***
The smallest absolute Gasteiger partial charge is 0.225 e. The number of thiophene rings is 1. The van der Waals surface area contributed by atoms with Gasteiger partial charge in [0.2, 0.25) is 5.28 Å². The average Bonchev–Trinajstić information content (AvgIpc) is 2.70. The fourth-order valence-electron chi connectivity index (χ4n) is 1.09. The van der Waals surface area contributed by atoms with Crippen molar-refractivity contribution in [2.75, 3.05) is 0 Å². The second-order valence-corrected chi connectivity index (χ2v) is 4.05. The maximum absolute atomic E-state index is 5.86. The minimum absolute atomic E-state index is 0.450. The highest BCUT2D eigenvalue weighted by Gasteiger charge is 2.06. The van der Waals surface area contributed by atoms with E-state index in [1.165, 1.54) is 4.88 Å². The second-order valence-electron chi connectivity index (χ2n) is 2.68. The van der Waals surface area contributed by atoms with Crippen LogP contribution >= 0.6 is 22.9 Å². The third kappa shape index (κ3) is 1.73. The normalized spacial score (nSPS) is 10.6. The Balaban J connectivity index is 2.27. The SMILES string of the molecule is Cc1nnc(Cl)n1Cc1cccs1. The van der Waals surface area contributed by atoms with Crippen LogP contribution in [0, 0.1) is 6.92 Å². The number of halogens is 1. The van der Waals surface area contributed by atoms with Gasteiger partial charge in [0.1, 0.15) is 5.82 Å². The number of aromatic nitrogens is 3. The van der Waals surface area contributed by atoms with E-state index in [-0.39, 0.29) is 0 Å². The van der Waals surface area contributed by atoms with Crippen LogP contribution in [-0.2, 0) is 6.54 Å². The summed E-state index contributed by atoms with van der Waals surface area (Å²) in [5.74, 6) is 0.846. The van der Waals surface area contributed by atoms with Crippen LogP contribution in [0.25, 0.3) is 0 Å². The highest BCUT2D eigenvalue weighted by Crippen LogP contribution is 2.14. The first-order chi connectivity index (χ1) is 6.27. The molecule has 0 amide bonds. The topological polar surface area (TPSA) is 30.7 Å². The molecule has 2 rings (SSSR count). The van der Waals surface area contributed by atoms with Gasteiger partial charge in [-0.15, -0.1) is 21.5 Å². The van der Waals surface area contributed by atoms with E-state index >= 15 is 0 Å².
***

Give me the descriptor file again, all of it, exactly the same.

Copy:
The smallest absolute Gasteiger partial charge is 0.225 e. The number of thiophene rings is 1. The van der Waals surface area contributed by atoms with Gasteiger partial charge in [0.2, 0.25) is 5.28 Å². The average Bonchev–Trinajstić information content (AvgIpc) is 2.70. The fourth-order valence-electron chi connectivity index (χ4n) is 1.09. The van der Waals surface area contributed by atoms with Crippen molar-refractivity contribution in [2.75, 3.05) is 0 Å². The second-order valence-corrected chi connectivity index (χ2v) is 4.05. The maximum absolute atomic E-state index is 5.86. The minimum absolute atomic E-state index is 0.450. The highest BCUT2D eigenvalue weighted by Gasteiger charge is 2.06. The van der Waals surface area contributed by atoms with E-state index in [1.165, 1.54) is 4.88 Å². The second-order valence-electron chi connectivity index (χ2n) is 2.68. The van der Waals surface area contributed by atoms with Crippen LogP contribution >= 0.6 is 22.9 Å². The third kappa shape index (κ3) is 1.73. The normalized spacial score (nSPS) is 10.6. The Balaban J connectivity index is 2.27. The SMILES string of the molecule is Cc1nnc(Cl)n1Cc1cccs1. The van der Waals surface area contributed by atoms with Crippen LogP contribution in [0, 0.1) is 6.92 Å². The number of halogens is 1. The van der Waals surface area contributed by atoms with Gasteiger partial charge in [0.1, 0.15) is 5.82 Å². The number of aromatic nitrogens is 3. The van der Waals surface area contributed by atoms with E-state index in [-0.39, 0.29) is 0 Å². The van der Waals surface area contributed by atoms with Crippen LogP contribution in [-0.2, 0) is 6.54 Å². The summed E-state index contributed by atoms with van der Waals surface area (Å²) in [5.74, 6) is 0.846. The van der Waals surface area contributed by atoms with Crippen LogP contribution in [0.25, 0.3) is 0 Å². The highest BCUT2D eigenvalue weighted by Crippen LogP contribution is 2.14. The first-order chi connectivity index (χ1) is 6.27. The molecule has 0 amide bonds. The topological polar surface area (TPSA) is 30.7 Å². The molecule has 2 rings (SSSR count). The van der Waals surface area contributed by atoms with Gasteiger partial charge in [-0.15, -0.1) is 21.5 Å². The van der Waals surface area contributed by atoms with E-state index >= 15 is 0 Å².